Kimbrel gave up a bomb to Toronto’s Kendrys Morales on the first pitch he threw. That tied the game and made Chris Sale irrelevant in the pitcher win and loss department. As it was Kimbrel got the next six outs, five on strikeout, the Red Sox scored three in the 10th, and Craig Kimbrel took away the victory.

Point: I said before the season began that I expected Sale to have a ridiculous won-loss record this year because, for the first time in his career, he has a great defense behind him and a great offense to score runs. I said, “You know he might go 25–0 or something like that.” Funny. Sale has already been jobbed two wins this year.

The point of the Pitcher Win Scoreboard is only to determine where the pitcher wins are going and to see if there might be a nice, easy and even elegant way to tidy them up. I have in the past said that starters should get all wins and losses because at least that way we would just be COUNTING something rather than using the convoluted rule and often illogical one we have now. Many, particularly MLB Network’s Brian Kenny, have pushed to just kill the win, which many people have in their own minds.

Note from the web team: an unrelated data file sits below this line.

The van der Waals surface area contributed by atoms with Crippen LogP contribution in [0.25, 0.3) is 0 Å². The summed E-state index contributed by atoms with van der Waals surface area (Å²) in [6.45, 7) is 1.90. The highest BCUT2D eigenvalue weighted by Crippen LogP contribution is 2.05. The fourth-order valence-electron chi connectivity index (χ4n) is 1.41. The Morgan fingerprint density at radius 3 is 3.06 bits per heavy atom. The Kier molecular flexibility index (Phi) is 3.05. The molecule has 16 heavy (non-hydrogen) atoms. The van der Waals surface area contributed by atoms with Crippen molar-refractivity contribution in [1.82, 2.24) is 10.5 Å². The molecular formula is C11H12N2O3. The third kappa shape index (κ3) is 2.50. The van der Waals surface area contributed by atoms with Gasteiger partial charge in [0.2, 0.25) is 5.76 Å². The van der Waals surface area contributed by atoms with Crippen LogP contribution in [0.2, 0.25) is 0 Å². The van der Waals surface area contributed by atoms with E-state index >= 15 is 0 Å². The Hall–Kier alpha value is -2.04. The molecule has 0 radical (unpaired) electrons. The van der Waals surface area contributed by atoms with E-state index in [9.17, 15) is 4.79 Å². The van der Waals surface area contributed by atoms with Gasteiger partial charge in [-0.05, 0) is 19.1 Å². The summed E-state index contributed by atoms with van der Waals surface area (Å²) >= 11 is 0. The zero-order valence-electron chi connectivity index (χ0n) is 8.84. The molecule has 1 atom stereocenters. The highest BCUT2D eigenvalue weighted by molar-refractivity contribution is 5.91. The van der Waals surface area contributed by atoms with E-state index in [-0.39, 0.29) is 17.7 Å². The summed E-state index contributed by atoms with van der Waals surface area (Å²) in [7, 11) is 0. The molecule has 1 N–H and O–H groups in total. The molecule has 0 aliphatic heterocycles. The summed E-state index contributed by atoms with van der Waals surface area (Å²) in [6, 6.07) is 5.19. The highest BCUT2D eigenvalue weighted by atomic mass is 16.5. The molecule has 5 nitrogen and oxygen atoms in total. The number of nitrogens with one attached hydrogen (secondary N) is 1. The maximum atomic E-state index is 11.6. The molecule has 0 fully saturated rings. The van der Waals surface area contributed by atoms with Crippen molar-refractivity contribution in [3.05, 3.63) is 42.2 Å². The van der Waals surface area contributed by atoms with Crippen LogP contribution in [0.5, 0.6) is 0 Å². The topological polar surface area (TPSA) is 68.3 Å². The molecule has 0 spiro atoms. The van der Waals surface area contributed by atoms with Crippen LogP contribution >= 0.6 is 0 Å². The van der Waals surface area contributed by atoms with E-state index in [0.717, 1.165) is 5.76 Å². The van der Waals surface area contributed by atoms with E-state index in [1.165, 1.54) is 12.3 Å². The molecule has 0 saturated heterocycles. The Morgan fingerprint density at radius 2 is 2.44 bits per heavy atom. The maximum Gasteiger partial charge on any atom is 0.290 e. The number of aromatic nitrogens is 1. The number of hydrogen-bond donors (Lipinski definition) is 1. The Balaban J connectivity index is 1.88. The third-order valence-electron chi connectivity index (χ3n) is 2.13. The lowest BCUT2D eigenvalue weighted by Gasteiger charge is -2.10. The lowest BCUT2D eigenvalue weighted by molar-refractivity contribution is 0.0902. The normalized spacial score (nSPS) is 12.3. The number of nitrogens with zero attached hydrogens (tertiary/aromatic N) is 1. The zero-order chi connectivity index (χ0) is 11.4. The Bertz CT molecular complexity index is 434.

But there’s a reality here: The pitcher won-loss record is a big part of baseball history. It’s a big part of the game. To kill it, or to change it drastically, would be breaking from the past. That doesn’t seem like the right answer.

The chart above can be broken down like so:

Starters so far this year have gotten 157 of the victories.

Relievers so far this year have gotten 78 of the victories.

So, it seems to me, if we’re trying to “fix” the win, using a light touch, what we really want to do is figure out how many of those 78 reliever wins should have gone to the starter. In the case of Chris Sale, yes, he should have gotten the win on Thursday.

In Cincinnati, Wade Miley pitched 8 wonderful innings — allowing only the Mike Trout homer referenced above — and left with the score tied 1–1. He too should have gotten the win rather than Darren O’Day, who pitched one scoreless inning at just the right time. And so on.

I think there should be an easy way to make the win markedly better without fundamentally changing the thing. And that will be our conversation with Tango and Bill next week.

One clap, two clap, three clap, forty?

By clapping more or less, you can signal to us which stories really stand out.